By Ray Silverstein
I recently conducted a workshop on a highly emotional topic: humans in the workplace. After all, every human being—employees and bosses—shows up for work accompanied by their unique drives, triggers, and tendencies. All things considered, it’s a wonder we get any work done at all.
My message to the attendees may be of value to you, too. As your company leader, it’s your job to boost productivity, which means it’s also your job to diffuse workplace conflicts and create consensus, keeping your teamed focused on achieving your goals.
There are many theories on how to accomplish this. Based on what I’ve learned from my small business peer groups and my own experience as a CEO, I’ve identified up four main strategies for dealing with difficult people and creating an emotionally-healthy, productive workplace. I’ve summarized these briefly below, and you can download my complete PowerPoint presentation at http://propres.com/difficult-people-ppt/.
Do you know what makes you tick? Do you know what ticks you off? The best managers are those who are aware of their emotions but not enslaved by them.
Good managers typically have a high Emotional Intelligence Quotient (EQ)—that is, a high level of self-awareness regarding their emotional reactions and the emotions of others. Self-awareness is the first step toward self-management, the conscious management of one’s behavior.
To raise your EQ, check out Emotional Intelligence 2.0 by Travis Bradberry and Jean Greaves.
Good managers also have good social awareness. They not only pick up on other people’s emotions but know why they act the way they do. More and more employers are using personality assessment programs to better understand how their employees think.
One program I like is the DiSC® personality assessment system. DiSC is based on a four-part model of human behavior: the Dominant, Influencing, Steady, and Compliant traits. The DiSC test measures patterns of behavior, and then creates a personality profile that reflects an employee’s strengths, weaknesses, and drives.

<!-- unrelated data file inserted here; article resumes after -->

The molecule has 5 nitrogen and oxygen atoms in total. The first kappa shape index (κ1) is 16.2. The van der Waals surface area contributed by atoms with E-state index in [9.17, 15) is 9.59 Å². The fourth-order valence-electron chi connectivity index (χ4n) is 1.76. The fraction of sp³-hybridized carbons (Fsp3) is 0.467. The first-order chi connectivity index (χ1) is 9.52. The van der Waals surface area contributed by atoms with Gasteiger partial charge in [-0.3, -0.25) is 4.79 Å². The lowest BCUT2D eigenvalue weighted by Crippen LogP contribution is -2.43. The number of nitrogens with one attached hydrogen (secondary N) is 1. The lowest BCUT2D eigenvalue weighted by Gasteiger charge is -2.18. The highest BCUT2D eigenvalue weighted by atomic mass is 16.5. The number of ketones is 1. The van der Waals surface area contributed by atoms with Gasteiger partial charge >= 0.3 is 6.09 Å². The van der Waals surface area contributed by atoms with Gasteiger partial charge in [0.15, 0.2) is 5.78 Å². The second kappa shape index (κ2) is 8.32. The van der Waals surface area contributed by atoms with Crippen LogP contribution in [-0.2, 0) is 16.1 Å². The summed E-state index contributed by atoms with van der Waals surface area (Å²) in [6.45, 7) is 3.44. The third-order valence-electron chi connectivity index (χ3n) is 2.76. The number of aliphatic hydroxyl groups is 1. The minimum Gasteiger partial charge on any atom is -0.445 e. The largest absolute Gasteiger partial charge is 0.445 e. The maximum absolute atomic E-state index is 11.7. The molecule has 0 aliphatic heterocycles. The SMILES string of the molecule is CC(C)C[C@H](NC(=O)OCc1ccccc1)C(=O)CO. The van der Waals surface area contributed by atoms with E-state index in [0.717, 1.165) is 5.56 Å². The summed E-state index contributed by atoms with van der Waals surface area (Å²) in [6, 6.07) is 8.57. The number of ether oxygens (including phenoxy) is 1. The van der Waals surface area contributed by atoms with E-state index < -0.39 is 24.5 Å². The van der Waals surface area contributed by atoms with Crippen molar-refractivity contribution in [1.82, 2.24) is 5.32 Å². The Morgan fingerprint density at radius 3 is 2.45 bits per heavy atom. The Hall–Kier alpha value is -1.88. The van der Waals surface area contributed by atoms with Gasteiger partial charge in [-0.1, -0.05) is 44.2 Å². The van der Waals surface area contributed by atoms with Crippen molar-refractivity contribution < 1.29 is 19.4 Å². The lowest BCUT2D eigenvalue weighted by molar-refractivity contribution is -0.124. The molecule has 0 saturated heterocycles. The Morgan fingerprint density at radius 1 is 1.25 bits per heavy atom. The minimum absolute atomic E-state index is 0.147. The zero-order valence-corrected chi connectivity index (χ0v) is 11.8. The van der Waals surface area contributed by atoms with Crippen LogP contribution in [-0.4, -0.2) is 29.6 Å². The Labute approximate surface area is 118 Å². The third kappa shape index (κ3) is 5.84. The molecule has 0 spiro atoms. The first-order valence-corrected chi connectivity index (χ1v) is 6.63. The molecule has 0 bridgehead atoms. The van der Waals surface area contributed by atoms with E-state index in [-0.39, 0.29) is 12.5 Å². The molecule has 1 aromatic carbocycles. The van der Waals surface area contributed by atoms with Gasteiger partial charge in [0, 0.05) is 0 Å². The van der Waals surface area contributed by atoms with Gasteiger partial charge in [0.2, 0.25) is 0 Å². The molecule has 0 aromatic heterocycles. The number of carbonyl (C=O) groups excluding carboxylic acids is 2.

Use Your Understanding to Manage Behavior
The whole point of understanding your emotions is that it will allow you to manage your behavior consciously and positively, as opposed to reacting emotionally in the moment.
The whole point of understanding the emotions of others is that it will allow you to behave in a manner that will get the desired response from others. In the workplace, this often comes down to diffusing conflict and creating consensus among employees.
Remember the old adage about counting to 10 when you’re angry? Turns out, it’s right on target.
For more about managing behavior, read Dealing with People You Can’t Stand: How to Bring Out the Best in People at their Worst by Dr. Rick Brinkman and Dr. Rick Kirschner.
Use Your Understanding to Hire Wisely
You can also apply these principals to make more successful hires. Instead of hiring new employees on the basis of a resume, look for people whose values and communication styles are harmonious with your own. Do they hold themselves accountable? Will they “get” your company culture?
If you’re seriously interested in a candidate, you can use a personality assessment to see if they’d make a good match for the position and your company. By choosing the right people, you can proactively diffuse conflict before it happens and create consensus from the get-go. Which means you’ll have to do a little less of the other three strategies further down the road.
Biography: Ray Silverstein is president of PRO, President’s Resource Organization, a network of entrepreneurial peer advisory groups in Phoenix and Chicago. He is author of “The Best Secrets of Great Small Businesses,” and “The Small Business Survival Guide.” You can reach Ray at 1-800-818-0150 or firstname.lastname@example.org.